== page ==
7TH LUCIEN WANG PIANO COMPETITION
Lee Foundation Theatre
It is to my discredit that I had missed attending the annual Lucien Wang Piano Competition for all these years, until this time around. The competition serves as a platform for piano students of the Nanyang Academy of Fine Arts, and was named in memory of Lucien Wang, one of
most prominent piano teachers.
Lucien Wang (1909-2007), who was originally from
served as a vital link between generations of Singaporean pianists and the
French piano school. During the 1930s, she had studied with Alfred Cortot and
Nicholas Tcherepnin in Paris,
before settling in Singapore.
She was widowed when her husband was murdered by the Japanese during their
occupation of Singapore
in 1942. She devoted her entire life to the teaching of the piano and lived humbly in an apartment on Loke Yew Street,
off Armenian Street. Her
prominent students included the late Ong Lip Tat, and the very much alive
Benjamin Loh, Lim Jing Jing and many others.
There was very little publicity for this event, and the audience was a tiny one. I had hoped the organisers had written something about Lucien Wang in the programme leaflet, so as to initiate the listeners (and young pianists themselves) to the uncommonly rich heritage she had bestowed to
Also, piano students of all levels (including the NAFA School of Young Talents)
could have been invited or coerced to attend, which would have made it less of
a low key affair.
There were 14 candidates for this year’s competition, of which 5 were selected to perform in the final round. Each pianist had to play up to 20 minutes of solo repertoire, and was judged by a panel formed by Lim Yau (Dean of NAFA’s school of music) and Japanese concert pianist Noriko Ogawa.
The first to perform was Liu Qingqing who offered Schubert’s Sonata in A minor (D.537). She gave a technically accurate account of its three movements but kept within a rather limited dynamic range. Sounding brittle and clipped in her phrasing, the lack of aural allure and singing tone diminished the reading. The central movement in E major, which was later reworked in the finale of the great A major Sonata (D.959), came across as perfunctory. She sounded the best in the finale, which suggests a much better future performance is a real possibility.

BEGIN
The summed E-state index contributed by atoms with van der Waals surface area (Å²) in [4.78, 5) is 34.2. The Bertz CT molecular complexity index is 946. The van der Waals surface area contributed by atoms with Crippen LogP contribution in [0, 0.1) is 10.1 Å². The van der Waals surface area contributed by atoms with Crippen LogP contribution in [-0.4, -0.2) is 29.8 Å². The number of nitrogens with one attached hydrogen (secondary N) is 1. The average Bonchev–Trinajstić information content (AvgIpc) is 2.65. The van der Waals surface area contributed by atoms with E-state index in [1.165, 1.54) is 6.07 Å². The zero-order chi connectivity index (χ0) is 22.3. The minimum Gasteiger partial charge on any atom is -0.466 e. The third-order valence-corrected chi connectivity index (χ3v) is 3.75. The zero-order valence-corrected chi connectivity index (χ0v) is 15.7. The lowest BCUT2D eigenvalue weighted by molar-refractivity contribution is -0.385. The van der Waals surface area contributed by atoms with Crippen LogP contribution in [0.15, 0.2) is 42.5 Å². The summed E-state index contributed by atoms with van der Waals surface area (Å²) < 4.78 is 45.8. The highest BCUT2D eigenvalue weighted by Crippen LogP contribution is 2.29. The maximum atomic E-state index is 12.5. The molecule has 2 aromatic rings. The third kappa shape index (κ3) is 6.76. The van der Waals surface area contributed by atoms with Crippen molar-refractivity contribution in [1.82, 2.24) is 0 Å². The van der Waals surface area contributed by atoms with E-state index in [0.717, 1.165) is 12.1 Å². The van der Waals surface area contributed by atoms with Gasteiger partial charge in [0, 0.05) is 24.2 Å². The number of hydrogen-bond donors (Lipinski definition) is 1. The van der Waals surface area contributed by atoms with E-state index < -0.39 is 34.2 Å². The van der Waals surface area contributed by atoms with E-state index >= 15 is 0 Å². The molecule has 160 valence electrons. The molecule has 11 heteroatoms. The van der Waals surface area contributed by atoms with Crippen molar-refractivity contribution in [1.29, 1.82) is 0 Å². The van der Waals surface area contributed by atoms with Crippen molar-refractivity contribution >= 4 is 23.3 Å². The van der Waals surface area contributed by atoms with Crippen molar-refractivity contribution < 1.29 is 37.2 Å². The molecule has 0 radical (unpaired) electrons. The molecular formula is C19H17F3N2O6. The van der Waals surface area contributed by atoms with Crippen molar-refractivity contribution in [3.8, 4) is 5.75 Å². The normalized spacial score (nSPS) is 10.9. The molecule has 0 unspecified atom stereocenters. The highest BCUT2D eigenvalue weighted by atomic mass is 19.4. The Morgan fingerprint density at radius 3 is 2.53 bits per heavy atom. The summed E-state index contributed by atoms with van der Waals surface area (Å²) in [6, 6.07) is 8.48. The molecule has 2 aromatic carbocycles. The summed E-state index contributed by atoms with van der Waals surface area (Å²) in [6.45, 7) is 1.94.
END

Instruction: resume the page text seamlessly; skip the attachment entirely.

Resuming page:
The decision of Andren Koh to play pieces of Godowsky and Scriabin, both late Romantics, seemed unnecessarily narrow in the choice of repertoire. Nevertheless The Gardens of Buitenzorg from the former’s Java Suite was beautifully performed, with very well-phrased legato lines and excellent pedalling. The latter’s Fantasie Op.28 had colour and nuance, building up to a big chordal climax. Only a small lapse towards the end blotted his copybook somewhat.
Chio Jia Le gave the most varied and interesting programme but one wished he had been better prepared. Beethoven’s Sonata in F sharp major Op.78 is far more difficult than it sounds or its two short movements suggest. His articulation was good in parts but the phrasing was prosaic, and a major lapse in the second movement did this reading in. Brahms’s playful Capriccio in B minor (Op.76 No.2) was an absolutely wrong piece for him given his plodding and cheerless reading, but the Prokofiev Suggestion Diabolique (Op.4 No.4) was more of his kind of thing. By this time, one wondered what the point of it all was.
Soh Wei Qi gave a most spirited account of the 1st movement of Mozart’s Sonata in C minor (K.457), full of robust stürm und drang and symphonic bluster, a portrait of rude health. This big-boned playing continued into Chopin’s Scherzo No.1 in B minor (Op.20) where its crashing chords and prestidigitation were well served. He was unafraid of mixing it in, however the slow central section based on a Polish cradle song should have been sung in a less matter of fact manner.
Donald Law was the most confident of the five finalists and his playing showed it. The 1st movement of Beethoven’s Sonata in A flat major (Op.110) revealed playing of real stature, a warm sound, singing tone and meticulously crafted filigree. This was likely the most satisfying performance of the whole evening. His view of Debussy’s La plus que lent, the “slower than slow” waltz, is still unformed. He has not decided how to spread his rubato about, and was not helped by a stilted approach and several unintentional blues notes. York Bowen’s Toccata provided the final tour de force, in a breathless reading that closed the evening on a real high.
|Donald Law receiving the First Prize|
certificate from Maestro Lim Yau.
Personally I would not have awarded a First Prize, in a hope that the young piano continue to better themselves through inspired study, industrious application, and that axiom on how to get to Carnegie Hall: Practise, Practise and Practise. The judges were in a generous mood, awarding 2nd prize to Andren Koh and 1st prize to Donald Law. Hopefully this will spur them (and the others) on to further artistic heights. I am certain the spirit of Lucien Wang would have looked on fondly and lovingly.
|Guest judge Noriko Ogawa spoke breifly|
and encouragingly to all the finalists.
|All the pianists, their teachers and judges.|